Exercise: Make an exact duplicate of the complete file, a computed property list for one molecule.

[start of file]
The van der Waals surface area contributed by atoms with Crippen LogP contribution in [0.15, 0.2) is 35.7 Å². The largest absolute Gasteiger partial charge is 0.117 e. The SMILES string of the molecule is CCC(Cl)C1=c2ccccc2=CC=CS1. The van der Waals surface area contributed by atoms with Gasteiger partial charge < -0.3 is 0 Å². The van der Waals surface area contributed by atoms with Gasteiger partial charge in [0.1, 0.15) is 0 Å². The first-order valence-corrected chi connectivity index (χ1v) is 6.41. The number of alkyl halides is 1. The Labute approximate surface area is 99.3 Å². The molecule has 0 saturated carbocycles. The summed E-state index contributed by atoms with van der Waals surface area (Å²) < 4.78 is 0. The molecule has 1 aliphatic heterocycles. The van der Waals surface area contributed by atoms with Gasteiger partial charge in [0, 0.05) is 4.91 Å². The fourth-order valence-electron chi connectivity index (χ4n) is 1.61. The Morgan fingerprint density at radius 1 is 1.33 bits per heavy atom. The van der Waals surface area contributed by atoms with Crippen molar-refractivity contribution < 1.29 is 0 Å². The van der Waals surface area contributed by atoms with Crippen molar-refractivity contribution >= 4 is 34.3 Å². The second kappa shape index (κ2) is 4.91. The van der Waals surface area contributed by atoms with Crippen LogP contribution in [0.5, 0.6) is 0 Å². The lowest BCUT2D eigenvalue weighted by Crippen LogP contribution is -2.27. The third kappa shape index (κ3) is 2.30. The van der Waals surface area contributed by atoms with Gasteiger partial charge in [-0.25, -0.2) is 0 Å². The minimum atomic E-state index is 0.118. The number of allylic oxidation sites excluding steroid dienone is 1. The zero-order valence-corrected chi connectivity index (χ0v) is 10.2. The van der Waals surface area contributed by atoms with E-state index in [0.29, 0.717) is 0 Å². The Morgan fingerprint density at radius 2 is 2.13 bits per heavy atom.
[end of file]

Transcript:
The van der Waals surface area contributed by atoms with Crippen LogP contribution in [0.15, 0.2) is 35.7 Å². The largest absolute Gasteiger partial charge is 0.117 e. The SMILES string of the molecule is CCC(Cl)C1=c2ccccc2=CC=CS1. The van der Waals surface area contributed by atoms with Gasteiger partial charge < -0.3 is 0 Å². The van der Waals surface area contributed by atoms with Gasteiger partial charge in [0.1, 0.15) is 0 Å². The first-order valence-corrected chi connectivity index (χ1v) is 6.41. The number of alkyl halides is 1. The Labute approximate surface area is 99.3 Å². The molecule has 0 saturated carbocycles. The summed E-state index contributed by atoms with van der Waals surface area (Å²) < 4.78 is 0. The molecule has 1 aliphatic heterocycles. The van der Waals surface area contributed by atoms with Gasteiger partial charge in [0, 0.05) is 4.91 Å². The fourth-order valence-electron chi connectivity index (χ4n) is 1.61. The Morgan fingerprint density at radius 1 is 1.33 bits per heavy atom. The van der Waals surface area contributed by atoms with Crippen molar-refractivity contribution < 1.29 is 0 Å². The van der Waals surface area contributed by atoms with Crippen molar-refractivity contribution >= 4 is 34.3 Å². The second kappa shape index (κ2) is 4.91. The van der Waals surface area contributed by atoms with Crippen LogP contribution in [0.5, 0.6) is 0 Å². The lowest BCUT2D eigenvalue weighted by Crippen LogP contribution is -2.27. The third kappa shape index (κ3) is 2.30. The van der Waals surface area contributed by atoms with Gasteiger partial charge in [-0.25, -0.2) is 0 Å². The minimum atomic E-state index is 0.118. The number of allylic oxidation sites excluding steroid dienone is 1. The zero-order valence-corrected chi connectivity index (χ0v) is 10.2. The van der Waals surface area contributed by atoms with E-state index in [0.29, 0.717) is 0 Å². The Morgan fingerprint density at radius 2 is 2.13 bits per heavy atom.